Breaking News: The Majority Of The Ruling Party In Egypt Has Resigned!

Alright, alright, there’s some progress being made, hopefully Hosni Mubarak realizes that its a wrap and throws in the towel soon.

CAIRO — The top leadership body of Egypt’s ruling party resigned today, including the president’s son, but the regime appeared to be digging in its heels, calculating that it can ride out street demonstrations and keep President Hosni Mubarak in office.

The ruling party leaders who resigned included the country’s most powerful political figures — and its most unpopular among many Egyptians. The move may have been aimed at convincing protesters in the streets that the regime is sincere in implementing democratic reforms they demand.

But State TV, announcing the resignations, still identified head of state Mubarak as president of the ruling party in a sign he would remain in authority. And Prime Minister Ahmed Shafiq said Saturday that stability was returning to the country, appearing confident that a deal on future reforms can be reached with the multiple opposition movements to defuse protests without the 82-year-old Mubarak necessarily leaving power immediately.

Protesters have refused to end their mass rallies in downtown Tahrir Square until Mubarak quits. Tens of thousands gathered today in Tahrir, waving flags and chanting a day after some 100,000 massed there in an intensified demonstration labeled “the day of departure,” in hopes it would be the day Mubarak leaves.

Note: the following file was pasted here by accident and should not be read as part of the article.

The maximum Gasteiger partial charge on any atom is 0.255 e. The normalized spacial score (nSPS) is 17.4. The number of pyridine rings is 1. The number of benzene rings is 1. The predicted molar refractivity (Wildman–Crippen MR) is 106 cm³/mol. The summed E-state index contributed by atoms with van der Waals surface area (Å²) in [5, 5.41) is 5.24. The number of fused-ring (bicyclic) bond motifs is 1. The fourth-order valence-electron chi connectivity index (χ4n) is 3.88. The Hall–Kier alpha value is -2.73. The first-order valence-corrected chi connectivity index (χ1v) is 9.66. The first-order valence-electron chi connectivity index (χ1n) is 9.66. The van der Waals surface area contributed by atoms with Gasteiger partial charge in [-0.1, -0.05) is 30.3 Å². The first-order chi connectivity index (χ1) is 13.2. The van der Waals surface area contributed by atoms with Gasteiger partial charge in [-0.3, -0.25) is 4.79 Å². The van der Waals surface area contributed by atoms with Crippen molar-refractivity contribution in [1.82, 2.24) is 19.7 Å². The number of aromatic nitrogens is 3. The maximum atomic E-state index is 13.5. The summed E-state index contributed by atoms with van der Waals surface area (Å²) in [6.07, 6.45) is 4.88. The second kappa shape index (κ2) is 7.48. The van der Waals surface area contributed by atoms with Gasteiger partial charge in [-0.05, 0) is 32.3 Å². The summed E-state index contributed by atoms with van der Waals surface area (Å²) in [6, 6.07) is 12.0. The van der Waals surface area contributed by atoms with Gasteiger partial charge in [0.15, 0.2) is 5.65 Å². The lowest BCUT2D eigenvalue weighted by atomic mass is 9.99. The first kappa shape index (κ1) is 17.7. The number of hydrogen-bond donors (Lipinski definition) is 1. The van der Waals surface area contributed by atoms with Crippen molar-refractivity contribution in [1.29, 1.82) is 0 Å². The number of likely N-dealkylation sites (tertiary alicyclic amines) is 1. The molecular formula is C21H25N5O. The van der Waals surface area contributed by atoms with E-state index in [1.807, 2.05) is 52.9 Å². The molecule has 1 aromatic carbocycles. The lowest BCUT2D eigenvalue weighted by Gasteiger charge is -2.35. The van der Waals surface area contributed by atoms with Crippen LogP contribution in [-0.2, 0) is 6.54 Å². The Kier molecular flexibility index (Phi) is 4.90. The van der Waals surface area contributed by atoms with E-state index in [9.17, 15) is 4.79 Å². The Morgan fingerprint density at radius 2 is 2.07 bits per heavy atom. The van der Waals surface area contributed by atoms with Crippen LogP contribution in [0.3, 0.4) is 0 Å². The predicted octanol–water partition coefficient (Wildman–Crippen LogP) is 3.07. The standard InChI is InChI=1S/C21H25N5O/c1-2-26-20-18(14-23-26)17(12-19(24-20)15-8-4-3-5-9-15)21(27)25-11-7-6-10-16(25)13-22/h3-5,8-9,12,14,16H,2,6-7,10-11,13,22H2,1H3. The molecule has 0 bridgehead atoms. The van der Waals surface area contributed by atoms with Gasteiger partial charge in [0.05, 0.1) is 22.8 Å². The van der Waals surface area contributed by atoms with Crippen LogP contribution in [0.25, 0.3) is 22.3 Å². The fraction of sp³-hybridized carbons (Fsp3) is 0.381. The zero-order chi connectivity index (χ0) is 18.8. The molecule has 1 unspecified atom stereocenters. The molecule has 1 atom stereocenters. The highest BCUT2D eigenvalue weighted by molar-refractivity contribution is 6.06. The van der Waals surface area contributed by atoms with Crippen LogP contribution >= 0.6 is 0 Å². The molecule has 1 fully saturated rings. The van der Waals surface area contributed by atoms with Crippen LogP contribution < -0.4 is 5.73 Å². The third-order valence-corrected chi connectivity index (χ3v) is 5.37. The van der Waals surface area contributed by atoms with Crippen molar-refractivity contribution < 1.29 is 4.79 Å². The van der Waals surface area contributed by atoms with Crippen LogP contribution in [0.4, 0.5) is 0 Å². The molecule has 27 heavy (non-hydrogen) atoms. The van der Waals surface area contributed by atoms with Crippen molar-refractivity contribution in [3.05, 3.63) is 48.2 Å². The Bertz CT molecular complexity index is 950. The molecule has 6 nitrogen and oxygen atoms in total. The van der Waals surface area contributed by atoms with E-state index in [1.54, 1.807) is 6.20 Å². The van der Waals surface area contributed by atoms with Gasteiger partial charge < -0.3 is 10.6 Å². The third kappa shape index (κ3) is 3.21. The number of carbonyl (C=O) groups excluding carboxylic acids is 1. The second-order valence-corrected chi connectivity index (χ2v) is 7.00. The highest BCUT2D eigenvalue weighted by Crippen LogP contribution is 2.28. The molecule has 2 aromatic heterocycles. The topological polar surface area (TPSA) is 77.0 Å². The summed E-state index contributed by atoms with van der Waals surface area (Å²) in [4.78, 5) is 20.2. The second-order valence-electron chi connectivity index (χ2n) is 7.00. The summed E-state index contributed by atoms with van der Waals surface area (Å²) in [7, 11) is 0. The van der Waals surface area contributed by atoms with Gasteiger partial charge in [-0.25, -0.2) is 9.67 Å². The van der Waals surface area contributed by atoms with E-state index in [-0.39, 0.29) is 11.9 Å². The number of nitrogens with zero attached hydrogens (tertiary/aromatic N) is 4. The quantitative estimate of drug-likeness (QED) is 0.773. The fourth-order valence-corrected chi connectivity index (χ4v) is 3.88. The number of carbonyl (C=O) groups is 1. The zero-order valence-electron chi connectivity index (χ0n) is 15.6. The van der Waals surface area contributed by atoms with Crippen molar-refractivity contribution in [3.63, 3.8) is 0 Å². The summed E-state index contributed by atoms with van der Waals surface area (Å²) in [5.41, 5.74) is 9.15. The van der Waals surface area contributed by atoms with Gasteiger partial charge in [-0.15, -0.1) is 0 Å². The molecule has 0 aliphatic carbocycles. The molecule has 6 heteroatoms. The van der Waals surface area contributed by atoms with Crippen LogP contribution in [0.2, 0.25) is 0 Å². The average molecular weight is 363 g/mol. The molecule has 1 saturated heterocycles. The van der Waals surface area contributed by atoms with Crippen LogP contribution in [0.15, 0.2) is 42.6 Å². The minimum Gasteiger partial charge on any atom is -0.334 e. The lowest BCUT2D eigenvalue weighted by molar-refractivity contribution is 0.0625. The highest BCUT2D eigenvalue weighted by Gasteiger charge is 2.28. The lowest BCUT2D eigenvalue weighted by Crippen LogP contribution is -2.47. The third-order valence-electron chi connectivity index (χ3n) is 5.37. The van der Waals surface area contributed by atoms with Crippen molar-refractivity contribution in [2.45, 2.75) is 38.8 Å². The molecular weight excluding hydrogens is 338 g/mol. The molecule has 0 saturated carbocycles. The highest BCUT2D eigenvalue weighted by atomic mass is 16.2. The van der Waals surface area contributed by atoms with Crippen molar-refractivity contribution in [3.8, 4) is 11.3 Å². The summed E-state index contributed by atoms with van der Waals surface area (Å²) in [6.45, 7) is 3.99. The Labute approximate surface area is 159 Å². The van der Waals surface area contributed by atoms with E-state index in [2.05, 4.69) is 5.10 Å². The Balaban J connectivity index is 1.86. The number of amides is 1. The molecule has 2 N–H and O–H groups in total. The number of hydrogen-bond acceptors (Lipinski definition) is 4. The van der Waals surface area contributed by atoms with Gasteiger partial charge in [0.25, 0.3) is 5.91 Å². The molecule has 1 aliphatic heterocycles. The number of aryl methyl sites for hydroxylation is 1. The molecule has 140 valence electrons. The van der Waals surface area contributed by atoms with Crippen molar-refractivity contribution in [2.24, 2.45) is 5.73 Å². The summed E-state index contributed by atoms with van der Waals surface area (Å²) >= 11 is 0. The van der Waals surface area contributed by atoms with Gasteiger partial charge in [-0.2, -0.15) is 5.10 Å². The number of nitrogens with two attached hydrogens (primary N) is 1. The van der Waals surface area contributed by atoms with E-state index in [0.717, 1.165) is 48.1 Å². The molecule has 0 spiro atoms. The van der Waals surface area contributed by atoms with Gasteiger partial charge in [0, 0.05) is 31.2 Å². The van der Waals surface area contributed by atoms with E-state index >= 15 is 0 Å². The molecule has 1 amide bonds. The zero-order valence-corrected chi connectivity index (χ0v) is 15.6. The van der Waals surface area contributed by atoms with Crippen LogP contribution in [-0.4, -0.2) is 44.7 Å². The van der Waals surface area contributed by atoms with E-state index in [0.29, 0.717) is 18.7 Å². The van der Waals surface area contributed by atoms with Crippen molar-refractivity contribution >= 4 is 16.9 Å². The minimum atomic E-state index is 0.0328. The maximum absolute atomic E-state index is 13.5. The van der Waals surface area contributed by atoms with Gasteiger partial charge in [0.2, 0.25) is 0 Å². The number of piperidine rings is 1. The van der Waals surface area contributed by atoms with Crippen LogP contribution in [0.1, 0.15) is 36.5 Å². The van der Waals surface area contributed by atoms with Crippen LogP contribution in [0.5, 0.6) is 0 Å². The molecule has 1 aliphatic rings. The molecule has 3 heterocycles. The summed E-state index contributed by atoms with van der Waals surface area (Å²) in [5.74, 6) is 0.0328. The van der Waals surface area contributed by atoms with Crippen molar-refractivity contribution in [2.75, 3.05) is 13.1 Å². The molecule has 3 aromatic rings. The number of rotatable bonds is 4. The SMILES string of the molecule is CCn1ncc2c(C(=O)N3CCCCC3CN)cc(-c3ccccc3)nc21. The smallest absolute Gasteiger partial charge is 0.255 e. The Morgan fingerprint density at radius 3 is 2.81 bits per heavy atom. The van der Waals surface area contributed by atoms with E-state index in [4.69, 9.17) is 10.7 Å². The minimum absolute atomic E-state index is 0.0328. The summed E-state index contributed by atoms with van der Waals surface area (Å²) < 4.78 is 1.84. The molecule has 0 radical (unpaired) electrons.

Their unprecedented 12-day movement has entered a delicate new phase. Organizers fear that without the pressure of protesters on the street, Mubarak’s regime will enact only cosmetic reforms and try to preserve its grip on power. So they are reluctant to lift their demonstrations without the concrete gain of Mubarak’s ouster and a transition mechanism that guarantees a real move to democracy afterward.

Mubarak has insisted he will remain in his post until the end of his term in his autumn. In the meantime, the government has sought to draw opposition parties and the youth groups involved in the protests into immediate negotiations on constitutional reforms so presidential elections can be held in September to replace Mubarak.

Protest organizers, wary of a trap, have refused until Mubarak goes. A key question will be whether they can maintain enthusiasm and continue to rally large numbers. Some in Tahrir greeted the new concession of ruling party resignations
with with scorn.

Wael Khalil, a 45-year-old activist, said it would “reinforce their (protersers’) resolve and increase their confidence because it shows that they are winning, and the regime is retreating inch by inch.”

We here at Bossip would encourage all the people of Egypt to hold tight to your convictions and do not let up until the government gives you exactly what you want!

Wonder what it would take for the people of the U.S. to stand and be heard in this same fashion?

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